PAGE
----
abstract = "Projections of the entorhinal cortex to the hippocampus are well known from the classical studies of Cajal (Ramon y Cajal, 1904) and Lorente de N{\"o} (1933). Projections from the entorhinal cortex to neocortical areas are less well understood. Such connectivity is likely to underlie the consolidation of long‐term declarative memory in neocortical sites. In the present study, a projection arising in layer V of the entorhinal cortex and terminating in a polymodal association area of the superior temporal gyrus has been identified with the use of retrograde tracing. The dendritic arbors of neurons giving rise to this projection were further investigated by cell filling and confocal microscopy with computer reconstruction. This analysis demonstrated that the dendritic arbor of identified projection neurons was largely confined to layer V, with the exception of a solitary, simple apical dendrite occasionally ascending to superficial laminae but often confined to the lamina dissecans (layer IV). Finally, immunoreactivity for glutamate‐receptor subunit proteins GluR 5/6/7 of the dendritic arbor of identified entorhinal projection neurons was examined. The solitary apical dendrite of identified entorhinal projection neurons was prominently immunolabeled for GluR 5/6/7, as was the dendritic arbor of basilar dendrites of these neurons. The restriction of the large bulk of the dendritic arbor of identified entorhinal projection neurons to layer V implies that these neurons are likely to be heavily influenced by hippocampal output arriving in the deep layers of the entorhinal cortex. Immunoreactivity for GluR 5/6/7 throughout the dendritic arbor of such neurons indicates that this class of glutamate receptor is in a position to play a prominent role in mediating excitatory neurotransmission within hippocampal‐entorhinal circuits. {\circledC} 1995 Wiley‐Liss, Inc.",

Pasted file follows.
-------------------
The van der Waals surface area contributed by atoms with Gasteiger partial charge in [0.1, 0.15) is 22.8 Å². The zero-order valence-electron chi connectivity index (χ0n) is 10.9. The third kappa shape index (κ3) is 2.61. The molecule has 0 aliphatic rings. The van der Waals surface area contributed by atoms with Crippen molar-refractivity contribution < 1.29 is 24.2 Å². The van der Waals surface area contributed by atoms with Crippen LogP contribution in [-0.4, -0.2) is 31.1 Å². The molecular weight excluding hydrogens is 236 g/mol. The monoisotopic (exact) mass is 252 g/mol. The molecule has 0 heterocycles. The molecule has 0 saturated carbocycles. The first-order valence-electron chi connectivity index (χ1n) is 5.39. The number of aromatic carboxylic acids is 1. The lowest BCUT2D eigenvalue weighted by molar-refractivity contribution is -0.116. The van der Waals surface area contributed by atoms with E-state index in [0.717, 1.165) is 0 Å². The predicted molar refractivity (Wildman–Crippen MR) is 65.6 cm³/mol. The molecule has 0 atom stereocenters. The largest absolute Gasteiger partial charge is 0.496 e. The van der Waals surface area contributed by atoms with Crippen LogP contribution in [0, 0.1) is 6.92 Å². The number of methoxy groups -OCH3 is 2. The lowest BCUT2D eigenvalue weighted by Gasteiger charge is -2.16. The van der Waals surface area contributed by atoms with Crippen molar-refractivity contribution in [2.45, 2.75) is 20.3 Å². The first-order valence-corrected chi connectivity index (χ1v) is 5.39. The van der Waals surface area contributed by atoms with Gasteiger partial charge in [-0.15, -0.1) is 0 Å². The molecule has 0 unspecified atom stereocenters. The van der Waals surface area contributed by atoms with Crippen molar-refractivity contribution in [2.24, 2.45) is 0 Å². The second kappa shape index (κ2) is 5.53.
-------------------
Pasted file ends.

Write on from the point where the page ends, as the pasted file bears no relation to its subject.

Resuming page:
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N2 - Projections of the entorhinal cortex to the hippocampus are well known from the classical studies of Cajal (Ramon y Cajal, 1904) and Lorente de Nö (1933). Projections from the entorhinal cortex to neocortical areas are less well understood. Such connectivity is likely to underlie the consolidation of long‐term declarative memory in neocortical sites. In the present study, a projection arising in layer V of the entorhinal cortex and terminating in a polymodal association area of the superior temporal gyrus has been identified with the use of retrograde tracing. The dendritic arbors of neurons giving rise to this projection were further investigated by cell filling and confocal microscopy with computer reconstruction. This analysis demonstrated that the dendritic arbor of identified projection neurons was largely confined to layer V, with the exception of a solitary, simple apical dendrite occasionally ascending to superficial laminae but often confined to the lamina dissecans (layer IV). Finally, immunoreactivity for glutamate‐receptor subunit proteins GluR 5/6/7 of the dendritic arbor of identified entorhinal projection neurons was examined. The solitary apical dendrite of identified entorhinal projection neurons was prominently immunolabeled for GluR 5/6/7, as was the dendritic arbor of basilar dendrites of these neurons. The restriction of the large bulk of the dendritic arbor of identified entorhinal projection neurons to layer V implies that these neurons are likely to be heavily influenced by hippocampal output arriving in the deep layers of the entorhinal cortex. Immunoreactivity for GluR 5/6/7 throughout the dendritic arbor of such neurons indicates that this class of glutamate receptor is in a position to play a prominent role in mediating excitatory neurotransmission within hippocampal‐entorhinal circuits. © 1995 Wiley‐Liss, Inc.